Prof. Steven: It is a good question – the former British Prime Minister Harold Wilson once said that ‘a week is a long time in politics’… We can be confident that the government of Europe will be reformed quite a lot over the next few years. There may well develop a type of two tier European Union, one with the Euro (and therefore also fiscal union) and one outside the Eurozone that resembles more of a free trade area. But it is difficult to see the European Union not surviving in some form as different European countries have too much in common both economically and culturally to not work together politically.

Visit Prof. Dr. Steven´s website for more information about him. (Site)

About the interviewer:
Picture Georgi Georgiev Kirkov, Spotlight Europe
Georgi interviewed his Prof.

Georgi (21) participated in our workshop in Sofia, Bulgaria, in 2012. He currently studies Politics and International Relations at University of Lancaster in England.

“I Still Have the Dream to Go Home One Day”

Two women sitting near the Black Lake, Montenegro, Spotlight Europe
Two different ladies with a different background – yet they both still long for their home countries. (Flickr: amira_a/licensed under CC BY 2.0)

Clara: Where are you from? How long do you already live in Germany? What motivated you to come?

Biljana: Originally, I am from Kosovo. I fled to Germany about 15 years ago, due to war in my country. It wasn’t safe anymore for me in my home country.

Karina: I am from Montenegro. My husband and I were pursued due to our political convictions and so we decided to flee to Germany about 17 years ago.

Clara: How did you come?

Biljana: Since I had the right to come to Germany as a war refugee, I came by plane. Although I came legally, the bureaucratic process was really hard and took me an enormous amount of effort and time.

Karina: I am what you can call an illegal immigrant, but actually, once I arrived, we were all treated the same way. For me, the bureaucratic process was also really tough. Since we were classified as numbers, we felt quite humiliated. We kind of feared the administration, because they could decide if you stay or if you have to return where you came from. At that time, I always feared opening my mailbox, because I thought there could be a letter telling me I have to go back. And I know I wasn’t the only one having that fear.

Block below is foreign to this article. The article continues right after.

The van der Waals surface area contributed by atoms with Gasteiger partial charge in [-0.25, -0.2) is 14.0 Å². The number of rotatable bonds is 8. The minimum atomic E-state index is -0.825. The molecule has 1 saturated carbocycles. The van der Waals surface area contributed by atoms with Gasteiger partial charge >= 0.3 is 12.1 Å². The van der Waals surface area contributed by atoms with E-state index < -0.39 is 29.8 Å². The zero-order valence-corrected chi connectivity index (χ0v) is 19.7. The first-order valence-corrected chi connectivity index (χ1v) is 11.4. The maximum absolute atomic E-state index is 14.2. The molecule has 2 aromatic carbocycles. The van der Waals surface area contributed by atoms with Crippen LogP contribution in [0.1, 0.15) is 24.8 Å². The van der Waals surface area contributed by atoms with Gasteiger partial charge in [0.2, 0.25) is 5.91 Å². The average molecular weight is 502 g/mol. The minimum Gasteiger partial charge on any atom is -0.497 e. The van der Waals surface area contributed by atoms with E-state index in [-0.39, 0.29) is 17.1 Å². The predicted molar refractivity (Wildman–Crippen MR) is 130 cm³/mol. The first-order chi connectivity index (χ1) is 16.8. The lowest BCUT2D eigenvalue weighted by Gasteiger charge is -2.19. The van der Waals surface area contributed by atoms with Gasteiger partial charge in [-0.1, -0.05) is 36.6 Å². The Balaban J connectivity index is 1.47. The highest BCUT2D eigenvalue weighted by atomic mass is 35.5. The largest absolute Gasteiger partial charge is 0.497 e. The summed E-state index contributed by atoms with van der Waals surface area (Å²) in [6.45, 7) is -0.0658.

Clara: Have you had difficulties with the language?

Biljana: The switch from Montenegrin to German was really difficult, because both languages are quite different. I still have some difficulties nowadays, although I have lived here for 15 years now. Additionally it was not mandatory to learn German at that time as it is now. There weren’t free German courses. We had to learn everything on our own.

Clara: What was your economic situation before you came? How did it change?

Karina: In fact, I had a good life: I liked my city, I liked my job and I had a good income. When I arrived in Germany, everything changed for me. Although the German and Montenegrin cultures weren’t so different, I couldn’t speak German and therefore I was only able to do the most basic jobs. That was a big economic and professional crash for me.

Clara: How did the Germans receive you?

Karina: In fact, the Germans were quite different. There were Germans who were very nice to me. They gave me help and shelter and they helped me to integrate.

Biljana: There were also people who weren’t nice. One day my son was on a school excursion and there was one bed, which was broken and nobody wanted to sleep on it. So, the teacher decided, that my son had to sleep there, although there was no reason except for the fact that he was a refugee.

Clara: Was it worth for you to come to Germany?

Karina: Yes, I think so. I still have the dream to go home one day, but my children live here and I am quite integrated today. So I can say, I have a new and normal life, which I definitely wouldn’t have had if I had stayed in Kosovo.

Biljana: If you ask me, I’m still not sure, if it was worth it. I still dream a lot of my home country and I still want to go back there. But it was not possible to stay in Montenegro during the war. And so things happened like they did. I can’t change it today. But sometimes I regret having left my home country.

About the interviewer:
Picture Clara Hachmann_small, Spotlight Europe

Clara (18) participated at the My Europe workshop in Munich, Germany, in 2013. She is involved in the work with the Youth Council for the Future.

Laura G. from Madrid

Call- button with a nurse figure on it, Spotlight Europe
Laura found a job as a nurse in Germany – a profession still demanded there. (Flickr: Nat/licensed under CC BY-NC-SA 2.0)

Due to great unemployment among the youth, many young people from Spain have decided to come to Germany to find a job. Laura G. (name changed as requested) is a young women from Madrid, who was fed up of not finding a job in her home country and decided to try her luck in Germany. She agreed to share her experience with me in this interview:

Clara: What motivated you to move to Germany?

Laura: After finishing my schooling to become a nurse, I waited two years for a job in Spain. A friend of mine (also a nurse) had already moved to Germany and told me there was still work left. As I couldn’t wait for a job any longer, I decided to move to Germany.